# iscsiadm -m discovery -t sendtargets -p 192.168.1.5
# /etc/init.d/iscsi restart

Now there should be a block device under /dev directory. To obtain new device name, type:
# fdisk -l
or
# tail -f /var/log/messages
Output:

Oct 10 12:42:20 ora9is2 kernel:   Vendor: EQLOGIC   Model: 100E-00           Rev: 3.2
Oct 10 12:42:20 ora9is2 kernel:   Type:   Direct-Access                      ANSI SCSI revision: 05
Oct 10 12:42:20 ora9is2 kernel: SCSI device sdd: 41963520 512-byte hdwr sectors (21485 MB)
Oct 10 12:42:20 ora9is2 kernel: sdd: Write Protect is off
Oct 10 12:42:20 ora9is2 kernel: SCSI device sdd: drive cache: write through
Oct 10 12:42:20 ora9is2 kernel: SCSI device sdd: 41963520 512-byte hdwr sectors (21485 MB)
Oct 10 12:42:20 ora9is2 kernel: sdd: Write Protect is off
Oct 10 12:42:20 ora9is2 kernel: SCSI device sdd: drive cache: write through
Oct 10 12:42:20 ora9is2 kernel:  sdd: unknown partition table
Oct 10 12:42:20 ora9is2 kernel: sd 3:0:0:0: Attached scsi disk sdd
Oct 10 12:42:20 ora9is2 kernel: sd 3:0:0:0: Attached scsi generic sg3 type 0
Oct 10 12:42:20 ora9is2 kernel: rtc: lost some interrupts at 2048Hz.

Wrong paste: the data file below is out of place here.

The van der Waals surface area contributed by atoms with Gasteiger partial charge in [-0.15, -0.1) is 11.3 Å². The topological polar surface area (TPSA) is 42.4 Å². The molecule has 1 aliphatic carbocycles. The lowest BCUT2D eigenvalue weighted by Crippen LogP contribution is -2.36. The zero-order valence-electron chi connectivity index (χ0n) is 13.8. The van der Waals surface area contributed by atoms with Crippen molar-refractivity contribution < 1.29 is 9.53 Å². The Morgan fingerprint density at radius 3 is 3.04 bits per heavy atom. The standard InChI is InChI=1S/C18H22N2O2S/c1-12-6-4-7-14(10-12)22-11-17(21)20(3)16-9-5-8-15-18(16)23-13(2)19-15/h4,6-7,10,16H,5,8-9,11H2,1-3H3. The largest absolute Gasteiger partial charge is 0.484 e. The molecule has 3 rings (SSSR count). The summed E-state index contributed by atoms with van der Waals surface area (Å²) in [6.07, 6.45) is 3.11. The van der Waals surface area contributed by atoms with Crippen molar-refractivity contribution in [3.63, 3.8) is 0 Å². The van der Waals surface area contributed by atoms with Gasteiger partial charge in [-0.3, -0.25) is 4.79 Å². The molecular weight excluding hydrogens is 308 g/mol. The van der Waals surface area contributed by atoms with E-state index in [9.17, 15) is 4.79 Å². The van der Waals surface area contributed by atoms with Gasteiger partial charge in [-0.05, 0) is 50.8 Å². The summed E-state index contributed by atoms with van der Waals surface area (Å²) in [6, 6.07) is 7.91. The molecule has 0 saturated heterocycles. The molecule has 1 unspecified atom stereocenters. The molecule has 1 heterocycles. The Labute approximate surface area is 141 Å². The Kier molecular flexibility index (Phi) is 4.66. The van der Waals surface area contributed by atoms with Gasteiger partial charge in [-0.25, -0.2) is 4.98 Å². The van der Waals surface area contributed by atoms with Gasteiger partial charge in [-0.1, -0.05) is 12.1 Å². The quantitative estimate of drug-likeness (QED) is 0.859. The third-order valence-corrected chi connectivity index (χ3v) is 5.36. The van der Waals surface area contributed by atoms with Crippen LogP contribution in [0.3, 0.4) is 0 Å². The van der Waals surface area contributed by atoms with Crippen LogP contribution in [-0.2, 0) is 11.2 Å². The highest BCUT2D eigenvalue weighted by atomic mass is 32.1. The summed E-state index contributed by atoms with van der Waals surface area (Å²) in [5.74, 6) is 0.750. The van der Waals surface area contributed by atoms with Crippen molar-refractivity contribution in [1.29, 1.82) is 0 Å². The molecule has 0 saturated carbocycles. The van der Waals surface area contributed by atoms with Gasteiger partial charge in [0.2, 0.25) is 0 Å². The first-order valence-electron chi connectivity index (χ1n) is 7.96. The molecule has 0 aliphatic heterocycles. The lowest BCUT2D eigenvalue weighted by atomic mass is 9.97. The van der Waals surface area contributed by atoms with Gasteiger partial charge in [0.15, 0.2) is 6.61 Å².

Oct 10 12:42:20 ora9is2 iscsid: connection0:0 is operational now

/dev/sdd is my new block device.

Step # 3: Format and Mount iSCSI Volume

You can now partition and create a filesystem on the target using usual fdisk and mkfs.ext3 commands:
# fdisk /dev/sdd
# mke2fs -j -m 0 -O dir_index /dev/sdd1

OR
# mkfs.ext3 /dev/sdd1

Tip: If your volume is large size like 1TB, run mkfs.ext3 in background using nohup:
# nohup mkfs.ext3 /dev/sdd1 &

Mount new partition:
# mkdir /mnt/iscsi
# mount /dev/sdd1 /mnt/iscsi

Step #4: Mount iSCSI drive automatically at boot time

First make sure iscsi service turned on at boot time:
# chkconfig iscsi on
Open /etc/fstab file and append config directive:
/dev/sdd1 /mnt/iscsi ext3 _netdev 0 0
Save and close the file.

Further readings:

NFS (Network File System) client allows you to access shared directory from Linux client. The computer sharing the directory is called the NFS server (it can be NAS server too) and the computers or devices connecting to that server are called clients. The clients need to use the mount command to access the shared directory.
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What Is /dev/shm And Its Practical Usage

/dev/shm is nothing but implementation of traditional shared memory concept. It is an efficient means of passing data between programs. One program will create a memory portion, which other processes (if permitted) can access. This will result into speeding up things on Linux.